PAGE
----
Biwave maps are biharmonic maps on Minkowski spaces. It is interesting to study biwave maps since their equations are the fourth-order hyperbolic systems of partial differential equations, which generalize wave maps. This is the first attempt to study biwave maps and their relationship with wave maps. There are interesting and difficult problems involving local well posedness and global well posedness of biwave maps into Riemannian manifolds or Lie groups (or Riemannian symmetric spaces), that is, gauged biwave maps for future exploration.

In Section 2, we compute the first variation of the bi-energy functional of a biharmonic map using tensor technique, which is different but much easier than Jiang’s [4] original computation. In Section 3, we prove in Theorem 3.3 that if is a biwave map and is a totally geodesic map, then is a biwave map. Then we can apply this theorem to provide many biwave maps (see Example 3.4). We also can construct biwave nonwave maps as follow: Let be a wave map on a compact domain and let be an inclusion map. The map is a biwave nonwave map if and only if has constant energy density, compare with Theorem 3.5. Afterwards, we show that if is a biwave map on a compact domain into a Riemannian manifold satisfying then is a wave map (cf. Theorem 3.6). This theorem is different than the theorem obtained by Jiang [4]: if is a biharmonic map from a compact manifold into a Riemannian manifold with nonpositive curvature, then is a harmonic map. In Section 4, we verify that if is a stable biwave map into a Riemannian manifold with positive constant sectional curvature satisfying the conservation law, then is a wave map (cf. Theorem 4.5). We also prove that if is a wave map on a compact domain with constant energy density, then is an unstable biwave map (cf. Theorem 4.7).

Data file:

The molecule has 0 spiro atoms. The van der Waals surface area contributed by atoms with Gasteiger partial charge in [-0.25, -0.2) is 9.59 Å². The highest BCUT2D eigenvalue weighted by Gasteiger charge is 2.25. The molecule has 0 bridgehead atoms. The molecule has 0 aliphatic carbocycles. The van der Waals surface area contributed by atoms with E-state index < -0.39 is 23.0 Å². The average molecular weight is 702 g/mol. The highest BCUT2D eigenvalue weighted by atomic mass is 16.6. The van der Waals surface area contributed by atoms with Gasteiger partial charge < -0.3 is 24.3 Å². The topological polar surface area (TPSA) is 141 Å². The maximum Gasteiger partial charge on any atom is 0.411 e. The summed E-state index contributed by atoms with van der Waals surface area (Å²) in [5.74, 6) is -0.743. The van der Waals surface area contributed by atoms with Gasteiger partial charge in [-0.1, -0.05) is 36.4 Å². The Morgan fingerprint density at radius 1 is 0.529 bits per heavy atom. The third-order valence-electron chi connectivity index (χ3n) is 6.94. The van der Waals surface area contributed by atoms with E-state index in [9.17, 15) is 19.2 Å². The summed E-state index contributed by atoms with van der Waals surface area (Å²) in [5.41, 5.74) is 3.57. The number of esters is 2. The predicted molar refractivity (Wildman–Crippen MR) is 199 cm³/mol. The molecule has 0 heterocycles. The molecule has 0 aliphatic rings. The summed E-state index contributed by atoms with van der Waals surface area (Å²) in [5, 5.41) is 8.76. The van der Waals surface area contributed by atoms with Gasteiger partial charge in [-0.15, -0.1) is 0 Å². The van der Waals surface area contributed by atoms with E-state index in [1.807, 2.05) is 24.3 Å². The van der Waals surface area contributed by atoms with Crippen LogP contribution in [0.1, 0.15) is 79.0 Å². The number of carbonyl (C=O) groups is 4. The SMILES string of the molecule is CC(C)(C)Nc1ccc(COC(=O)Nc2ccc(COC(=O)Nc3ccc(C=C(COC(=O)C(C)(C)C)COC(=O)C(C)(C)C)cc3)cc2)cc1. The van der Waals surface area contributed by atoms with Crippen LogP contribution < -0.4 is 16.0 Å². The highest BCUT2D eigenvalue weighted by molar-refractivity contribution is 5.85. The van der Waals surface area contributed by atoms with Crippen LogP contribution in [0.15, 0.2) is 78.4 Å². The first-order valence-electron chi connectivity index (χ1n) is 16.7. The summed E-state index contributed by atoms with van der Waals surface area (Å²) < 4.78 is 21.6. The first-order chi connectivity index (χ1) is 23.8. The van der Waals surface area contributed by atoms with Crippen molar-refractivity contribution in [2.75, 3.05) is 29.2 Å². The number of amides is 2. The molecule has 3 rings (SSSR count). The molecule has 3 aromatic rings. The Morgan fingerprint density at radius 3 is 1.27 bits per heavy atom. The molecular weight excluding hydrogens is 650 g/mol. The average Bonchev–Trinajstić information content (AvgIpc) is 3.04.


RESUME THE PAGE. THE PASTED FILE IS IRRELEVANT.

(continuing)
2. Biharmonic Maps

A biharmonic map from an -dimensional Riemannian manifold into an -dimensional Riemannian manifold is the critical point of the bi-energy functional where is the volume form on .